Trump wants to renegotiate “tech-friendly” trade agreements.

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Tom Pennington/Getty

One of Trump’s key campaign tenets is renegotiating US-China trade agreements to make free trade into “fair trade” and taking a hard look at Nafta (or rip it up entirely).

HP Enterprises CEO Meg Whitman has been outspoken on her position that Trump’s trade policies would damage her company.

“I think his policies around free trade will be damaging to businesses as a whole,” said Whitman, a Republican, in an interview with CNBC. “We have to be the most cost-effective competitor in the world. We’ve got to compete against Huawei, against Lenovo … so, we’ve got to be incredibly cost effective.”


He has vowed to force Apple to make the iPhone in the US.

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Justin Sullivan, Getty Images

“I’m going to bring jobs back,” Trump said in March. “I’m going to get Apple to start making their computers and their iPhones on our land, not in China.”

It is unclear how Trump would force Apple to shift to US production for the iPhone, which is assembled at third-party facilities in China. But many analysts think the plan would carry significant economic and logistical disadvantages for Apple.


Trump argued that Apple should unlock the iPhone of the San Bernardino shooter and called for a boycott against the company’s products until then.

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REUTERS/Stephen Lam

Trump called for a boycott of Apple in February in light of the company’s reluctance to help authorities hack into a company-issued iPhone used by one of the San Bernardino, California, shooters.

“I use both iPhone & Samsung. If Apple doesn’t give info to authorities on the terrorists I’ll only be using Samsung until they give info,” Trump tweeted. (He has also been paid to speak at Samsung corporate events.)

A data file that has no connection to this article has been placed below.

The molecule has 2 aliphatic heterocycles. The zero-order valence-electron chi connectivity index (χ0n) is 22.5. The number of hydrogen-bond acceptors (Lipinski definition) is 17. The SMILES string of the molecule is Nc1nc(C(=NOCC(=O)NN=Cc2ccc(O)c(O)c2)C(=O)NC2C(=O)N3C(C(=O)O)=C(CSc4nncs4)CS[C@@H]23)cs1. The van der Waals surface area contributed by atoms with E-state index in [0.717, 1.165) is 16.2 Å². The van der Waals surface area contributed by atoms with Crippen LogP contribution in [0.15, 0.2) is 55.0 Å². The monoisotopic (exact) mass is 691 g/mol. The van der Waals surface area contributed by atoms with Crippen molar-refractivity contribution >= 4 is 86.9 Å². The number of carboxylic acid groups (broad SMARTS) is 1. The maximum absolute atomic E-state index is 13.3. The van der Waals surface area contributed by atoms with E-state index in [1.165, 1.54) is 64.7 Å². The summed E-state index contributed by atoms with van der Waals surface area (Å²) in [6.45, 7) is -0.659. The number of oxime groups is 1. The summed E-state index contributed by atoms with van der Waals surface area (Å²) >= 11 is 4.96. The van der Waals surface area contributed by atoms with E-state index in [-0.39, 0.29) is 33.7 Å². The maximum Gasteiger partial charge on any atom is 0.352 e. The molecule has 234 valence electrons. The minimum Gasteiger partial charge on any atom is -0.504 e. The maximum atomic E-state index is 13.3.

“The phone is owned by government,” he added at the time. “What are they doing? Open up the phones. We have to be smart. We have to look and see what’s going on. Let Apple open up the phones so we find out where these threats are coming from.”


He wants Bill Gates and Silicon Valley to work with him on “closing up the internet” to help stop ISIS.

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Trump is in favor of “closing part of the internet where ISIS is” to try to stop the spread of online radicalism.

In a speech in Texas in December, Trump ignored concerns that blocking part of the internet would be an infringement on free speech. And he wanted Bill Gates to help him.

“We have to go see Bill Gates and a lot of different people that really understand what’s happening,” Trump said at the time. “We have to talk to them about, maybe in certain areas, closing that internet up in some way. Somebody will say, ‘Oh freedom of speech, freedom of speech.’ These are foolish people. We have a lot of foolish people.”


He thinks net neutrality will target conservative media and called it a “top down power grab.”

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Trump is against the net-neutrality rules laid out by the Federal Communications Commission, which ban companies from slowing or blocking internet content to consumers.

In November 2014, Trump had tweeted that President Obama’s support of net neutrality was another “top down power grab” and claimed that it would “target conservative media.”

While net neutrality has nothing to do with the content on the internet, Trump compared it to the fairness doctrine, an FCC rule that forced to broadcasters to include opposing views on controversial issues of public importance.

It’s presumed that any FCC chair appointed by Trump if he’s elected would work to overturn the legislation.